based on untested (and obviously flawed) protocols and trust in a completely unregulated private company in another country (or even our own).
The whole point of BitCoin is that you don't have to trust some private company. Sure, the exchanges are companies, and when you wire money to an exchange to buy bitcoins, you need to trust that exchange and may lose money if that exchange happened to be Mt. Gox, but once you take the bitcoins out of the exchange, you are not dependent on any company. The system is run by miners all over the world, and no single miner can control the network. You need at least half the mining power of the entire network to even have a shot at fooling the system.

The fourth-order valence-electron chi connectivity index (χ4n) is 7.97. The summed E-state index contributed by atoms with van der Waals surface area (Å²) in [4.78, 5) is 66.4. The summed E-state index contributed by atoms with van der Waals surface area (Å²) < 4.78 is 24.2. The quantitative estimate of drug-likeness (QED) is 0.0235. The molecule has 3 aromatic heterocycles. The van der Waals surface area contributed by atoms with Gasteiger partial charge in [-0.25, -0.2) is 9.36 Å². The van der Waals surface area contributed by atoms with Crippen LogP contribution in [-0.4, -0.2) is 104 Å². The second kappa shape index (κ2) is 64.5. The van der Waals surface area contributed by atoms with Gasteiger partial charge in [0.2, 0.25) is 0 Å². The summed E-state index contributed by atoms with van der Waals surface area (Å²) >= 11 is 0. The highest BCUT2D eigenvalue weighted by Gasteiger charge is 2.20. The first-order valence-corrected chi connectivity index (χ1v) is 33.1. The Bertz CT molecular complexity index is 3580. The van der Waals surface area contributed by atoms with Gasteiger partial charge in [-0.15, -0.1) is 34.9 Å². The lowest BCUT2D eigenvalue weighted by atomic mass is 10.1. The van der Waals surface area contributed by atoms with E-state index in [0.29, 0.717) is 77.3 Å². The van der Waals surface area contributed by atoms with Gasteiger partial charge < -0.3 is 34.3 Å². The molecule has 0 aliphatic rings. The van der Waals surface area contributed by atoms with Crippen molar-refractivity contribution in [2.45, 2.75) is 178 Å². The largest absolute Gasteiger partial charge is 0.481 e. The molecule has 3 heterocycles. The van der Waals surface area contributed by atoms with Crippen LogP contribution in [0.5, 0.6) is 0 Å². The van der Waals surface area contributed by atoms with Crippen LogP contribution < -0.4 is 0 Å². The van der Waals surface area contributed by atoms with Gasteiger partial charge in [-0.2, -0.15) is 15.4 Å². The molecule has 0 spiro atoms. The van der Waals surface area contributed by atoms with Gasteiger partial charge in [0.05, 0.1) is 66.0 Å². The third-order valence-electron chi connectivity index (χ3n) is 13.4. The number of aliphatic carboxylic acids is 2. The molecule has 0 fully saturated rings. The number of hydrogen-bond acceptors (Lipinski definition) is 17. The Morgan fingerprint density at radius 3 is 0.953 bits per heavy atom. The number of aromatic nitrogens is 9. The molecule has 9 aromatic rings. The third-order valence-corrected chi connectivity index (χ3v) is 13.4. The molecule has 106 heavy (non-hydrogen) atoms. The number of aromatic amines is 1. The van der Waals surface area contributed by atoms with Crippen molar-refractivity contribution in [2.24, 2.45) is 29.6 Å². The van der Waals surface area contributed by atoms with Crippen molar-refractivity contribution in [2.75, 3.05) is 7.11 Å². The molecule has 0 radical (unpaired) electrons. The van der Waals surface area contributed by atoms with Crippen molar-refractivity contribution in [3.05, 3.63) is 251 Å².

Of course you can't, at this time, compare the solidity of bicoin to that of the euro or dollar, but I would certainly prefer it over the currency of certain countries in South America or Africa. There too, the value of the currency is determined by how much people are willing to accept it for. If trust in the country is lost, the currency goes down the drain and people have to pay for bread with wheelbarrows full of banknotes. There's really no fundamental difference.
Personally I only invested an amount I can afford to lose, and consider it a very risky investment with a potentially huge reward. Obviously at this stage it would be utterly stupid to put your life's savings into it. If BitCoin fails, it will indeed have been a pyramid scheme duping people into losing money. If it succeeds, it will be obvious that this was no pyramid scheme and people who missed out will kick themselves for not seeing the obvious potential. Hindsight will tell which it will be.